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UPDATE 1-Modest demand at ECB loan offer calms markets
* Banks borrow relatively modest 111 bln euros for 6-days
* Signals net drain of 199 bln when 12-month money repaid
* Analysts say liquidity supplies still adequate
(Adds details, reaction, by-line)
By Krista Hughes
FRANKFURT, July 1 (Reuters) - A European Central Bank tender eased fears over euro zone banks and financing on Thursday, padding banks' repayment of almost half a trillion in emergency loans, another step in the battle to return bank-to-bank lending to normal.
Banks borrowed 111.2 billion euros ($136.1 billion) in six-day funds, which analysts said was modest and effectively cut 199 billion euros from the euro zone's liquidity surplus -- meaning institutions are better able to borrow from other banks instead.
The euro did inch lower after the result while benchmark government bond yields rose. But the currency was still trading generally higher and players said worries that the interbank market was heading for another crunch of the type that underpinned 2008's financial crisis were fading.
Overnight money market rates, which had jumped as high as 0.7 percent before the operation, fell back to 0.4 percent on relief the drain was not larger.
"It doesn't look as though demand was as great as people were envisaging after yesterday. There's a bit of relief in the market that some of the worries about funding concerns in Europe may be overdone," said Nick Stamenkovic, strategist at Ria Capital Markets.
"Obviously if banks aren't borrowing from the ECB then they're borrowing from the markets -- the consequence of that is that money market rates tend to move higher."
Overall liquidity had reached a record high of 910 billion ahead of the deadline for repayment of 442 billion euros to the ECB, as banks took extra cash in preparation. ECBOMO=ECBF <^^^^^^^^^^^^^^^^^^^^^^^^^^^^^^^^^^^^^^^^^^^^^^^^^^^^^^^^^^^^^ For a graph of ECB lending to banks, please see: here For graph of liquidity overhang, please see: here ^^^^^^^^^^^^^^^^^^^^^^^^^^^^^^^^^^^^^^^^^^^^^^^^^^^^^^^^^^^^^>
NEARER TO NORMAL
The operations take the ECB another step along its path to the exit from generous emergency loans introduced at the height of the financial crisis, despite having to re-introduce some measures last month amid sovereign debt woes.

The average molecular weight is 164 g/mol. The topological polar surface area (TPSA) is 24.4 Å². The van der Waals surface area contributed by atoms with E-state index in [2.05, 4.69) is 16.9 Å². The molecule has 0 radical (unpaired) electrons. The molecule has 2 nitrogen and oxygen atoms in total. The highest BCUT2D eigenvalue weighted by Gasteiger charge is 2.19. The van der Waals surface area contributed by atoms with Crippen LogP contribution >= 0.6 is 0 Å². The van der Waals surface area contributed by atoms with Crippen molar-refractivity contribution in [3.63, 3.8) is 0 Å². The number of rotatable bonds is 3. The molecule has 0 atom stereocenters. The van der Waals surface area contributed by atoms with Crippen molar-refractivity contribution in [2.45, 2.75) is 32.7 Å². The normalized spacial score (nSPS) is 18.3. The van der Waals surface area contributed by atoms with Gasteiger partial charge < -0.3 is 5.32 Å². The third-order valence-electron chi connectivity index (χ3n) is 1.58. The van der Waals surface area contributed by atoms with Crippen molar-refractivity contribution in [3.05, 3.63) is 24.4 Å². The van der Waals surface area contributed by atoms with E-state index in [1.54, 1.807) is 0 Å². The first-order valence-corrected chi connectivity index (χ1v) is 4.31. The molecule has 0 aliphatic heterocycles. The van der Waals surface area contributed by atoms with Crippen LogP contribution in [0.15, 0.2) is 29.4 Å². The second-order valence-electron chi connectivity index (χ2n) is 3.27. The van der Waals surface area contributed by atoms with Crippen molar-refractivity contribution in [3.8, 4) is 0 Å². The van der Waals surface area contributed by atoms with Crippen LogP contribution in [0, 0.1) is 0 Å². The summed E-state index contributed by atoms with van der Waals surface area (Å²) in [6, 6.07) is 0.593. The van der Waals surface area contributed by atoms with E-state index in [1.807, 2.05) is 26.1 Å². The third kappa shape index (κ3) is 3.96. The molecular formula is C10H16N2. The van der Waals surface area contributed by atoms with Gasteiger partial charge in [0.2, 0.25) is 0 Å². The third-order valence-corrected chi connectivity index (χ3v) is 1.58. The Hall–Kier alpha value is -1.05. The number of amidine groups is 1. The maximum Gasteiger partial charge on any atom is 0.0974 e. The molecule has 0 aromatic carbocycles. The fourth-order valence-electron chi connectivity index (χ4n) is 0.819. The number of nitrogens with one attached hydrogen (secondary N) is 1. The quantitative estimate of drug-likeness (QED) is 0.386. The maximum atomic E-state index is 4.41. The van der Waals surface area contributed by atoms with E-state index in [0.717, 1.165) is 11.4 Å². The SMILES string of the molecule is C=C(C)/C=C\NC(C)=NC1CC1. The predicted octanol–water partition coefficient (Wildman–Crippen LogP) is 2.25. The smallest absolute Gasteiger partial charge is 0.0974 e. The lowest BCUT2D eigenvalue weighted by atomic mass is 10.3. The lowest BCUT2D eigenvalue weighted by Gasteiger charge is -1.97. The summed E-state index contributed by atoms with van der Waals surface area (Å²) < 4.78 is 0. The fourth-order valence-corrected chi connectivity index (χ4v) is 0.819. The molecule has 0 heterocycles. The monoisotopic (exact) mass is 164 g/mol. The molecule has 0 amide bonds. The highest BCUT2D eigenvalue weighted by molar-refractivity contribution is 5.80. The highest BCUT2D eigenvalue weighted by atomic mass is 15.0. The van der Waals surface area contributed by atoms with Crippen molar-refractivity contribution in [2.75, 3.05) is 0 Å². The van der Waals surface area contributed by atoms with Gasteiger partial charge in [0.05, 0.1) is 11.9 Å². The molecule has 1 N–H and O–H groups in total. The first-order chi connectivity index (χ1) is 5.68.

Analysts said the lower liquidity levels would push up market interest rates, but not dramatically.
The ECB said 78 banks borrowed funds in the latest operation, fewer than the 171 institutions which borrowed a lower-than-expected 131.9 billion euros at a separate three-month money operation on Wednesday.
Taken together, the two operations amount to 243 billion euros and fall 199 billion euros short of the repayment of 12-month funds.
Calculations based on ECB data put the excess liquidity in the system at about 150 billion euros on Thursday, from about 350 billion previously.
One euro zone money market trader said there was still enough liquidity to keep overnight rates below 0.4 percent.
"Less over-liquidity you could see as a good sign, it might mean that a big part of the one-year refi was used for arbitrage and the market needs less than before, it means banks are on track," he said.
Market interest rates are already at their highest levels in more than nine months and analysts had said low take-up of shorter-term funds would bring more upward pressure. EURIBOR=
Investors are watching the euro zone money market closely for signs of the sort of problems in bank to bank lending which were at the root of the financial crisis. It is also vital the market functions well to generate affordable loans for consumers and businesses, needed to spur economic growth. <^^^^^^^^^^^^^^^^^^^^^^^^^^^^^^^^^^^^^^^^^^^^^^^^^^^^^^^^^^^^^ For a graph of ECB lending to banks, please see: here For graph of liquidity overhang, please see: here ^^^^^^^^^^^^^^^^^^^^^^^^^^^^^^^^^^^^^^^^^^^^^^^^^^^^^^^^^^^^^> (Reporting by Krista Hughes, editing by Patrick Graham)
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